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Take back PNGSDP’s emperor clothes for PNG & Western Province

Community leaders sign the Community Mine Continuation Agreement  giving up rights to claim compensation from Ok Tedi Mining
Community leaders sign an agreement giving up their rights to claim compensation from Ok Tedi Mining

MARTYN NAMORONG | Namorong Report

PORT MORESBY - Treasurer Sam Basil’s recent economic update has highlighted serious cash flow issues for the Papua New Guinea government as it struggles to deliver the 2019 budget.

As Basil himself highlighted, the collection of corporate income tax, goods and services tax and departmental fees are all below target.

Prime minister James Marape recognises the dire predicament his government faces and so it was unsurprising that his first overseas trip was to Singapore to meet with the Board of the PNG Sustainable Development Program (PNGSDP).

PNGSDP is an independent entity, a status clarified by a recent ruling by the courts in Singapore.

It was born out of an arrangement where Broken Hill Propriety (BHP), now BHP Billiton, was offered immunity from legal liability for environmental damage created by Ok Tedi Mining Limited (OTML).

The arrangement involved BHP shares in OTML being transferred to PNGSDPL.

The deal that led to this was essentially to make PNGSDP responsible for covering successful claims against OTML for environmental damage. PNGSDP also indemnified the PNG government and BHP from any such claims.

Being an indemnity fund it needed to be created to be independent so as to be out of reach of both culpable parties while providing them with protection from future claims.

In others words PNGSDP is primarily an insurance policy and not a development fund. Development spending came as an afterthought from the primary objective of indemnifying GoPNG and BHP.

Thus PNGSDP is bit of a misnomer; it should probably be called the GoPNG-BHP Indemnity Fund.

The fact that OTML initially compensated 156 communities is recognition of legal liability for environmental damage.

Had the 157th community of Sepe-Auti stuck to its guns and prosecuted for favourable damage claims, it may have got a better deal than it did.

Instead, in 2012, it was shoved into the so-called Mine Life Extension (MLE) deal under which it is currently accommodated by as signatories to what is known as the Community Mine Continuation Agreement (CMCA) extension agreement.

When the O’Neill government expropriated PNGSDP’s stake in OTML in 2013 and opened the door to claims against OTML for damages, PNGSDP - as the indemnity fund – was obliged to protect the funds by withdrawing from PNG jurisdiction.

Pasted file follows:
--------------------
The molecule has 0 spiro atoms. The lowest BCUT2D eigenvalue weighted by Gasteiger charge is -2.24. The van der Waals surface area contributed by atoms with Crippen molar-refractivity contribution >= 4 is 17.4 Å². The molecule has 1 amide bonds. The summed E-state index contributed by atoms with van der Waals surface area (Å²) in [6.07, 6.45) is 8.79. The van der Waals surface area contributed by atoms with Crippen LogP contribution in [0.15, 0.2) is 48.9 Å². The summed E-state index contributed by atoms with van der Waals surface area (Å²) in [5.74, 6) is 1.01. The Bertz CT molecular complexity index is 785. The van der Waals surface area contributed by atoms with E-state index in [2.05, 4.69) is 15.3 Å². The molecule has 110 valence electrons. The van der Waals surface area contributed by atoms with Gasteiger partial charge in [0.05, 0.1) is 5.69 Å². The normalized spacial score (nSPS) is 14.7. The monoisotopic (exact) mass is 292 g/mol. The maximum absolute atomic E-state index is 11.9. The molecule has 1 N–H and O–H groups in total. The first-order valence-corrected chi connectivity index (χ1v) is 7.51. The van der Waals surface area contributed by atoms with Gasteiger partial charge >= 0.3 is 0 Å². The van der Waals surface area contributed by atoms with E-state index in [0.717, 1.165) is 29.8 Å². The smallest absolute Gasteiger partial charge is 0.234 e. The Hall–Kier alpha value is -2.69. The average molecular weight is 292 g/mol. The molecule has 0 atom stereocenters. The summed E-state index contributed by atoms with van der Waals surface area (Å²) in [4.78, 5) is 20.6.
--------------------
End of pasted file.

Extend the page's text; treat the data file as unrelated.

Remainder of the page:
Whilst the rhetoric from O’Neill was that BHP’s immunity was removed, ironically the PNG government, as a shareholder of OTML, was also exposed to claims against it.

Now the cash-strapped Marape government wants to ‘Take Back PNG’ an opportunity exists to strike a new deal that ensures that both the government and the people of Western Province benefit.

Whilst PNGSDP is an independent entity, it is still governed by its programs rules, which dictate how it operates. The rules state that one-third of PNGSDP funds are to be applied for the benefit of PNG and the other two-thirds for the benefit of Western Province.

I am aware that PNG and Western Province leaders are currently seeking to negotiate how those funds are applied.

My advice to the prime minister and the Western Province leaders is that they first need to recognise the beast for what it is and give the beast what it needs — indemnity protection.

Once immunity is awarded to OTML and by extension BHP and the PNG government, I believe one-third of the funds should be disbursed in direct budget support to the PNG government and two-thirds to the Western Province.

The Western Province funds should be further disbursed in equal 20% amounts to Fly River Provincial Government, North Fly District Development Authority, Middle Fly District Development Authority, South Fly District Development Authority and to CMCA communities.

This latter amount should be managed by a new entity genuinely owned by the communities and not the elephants at the Ok Tedi Development Foundation (OTDF) who have failed the people for over a decade.

PNGSDP should stop pretending to be a development program and be honest to the people of Papua New Guinea and Western Province as to what kind of monster it truly is.

The Singapore Courts have already removed its clothes and revealed the naked truth about its true identity.

As BHP-Billiton bosses and Australians on the PNGSDP Board would recognise, it’s time for PNGSDP to be ‘fair dinkum’ with the Papuans of New Guinea.

PNGSDP’s role should be as the funder as it was originally created as an independent insurance fund and not a development program.

Its funds should be applied to improve governance and enhance the capacity of national and sub-national government entities to do their job — which is to deliver public goods and services to the people of Papua New Guinea and Western Province in particular.

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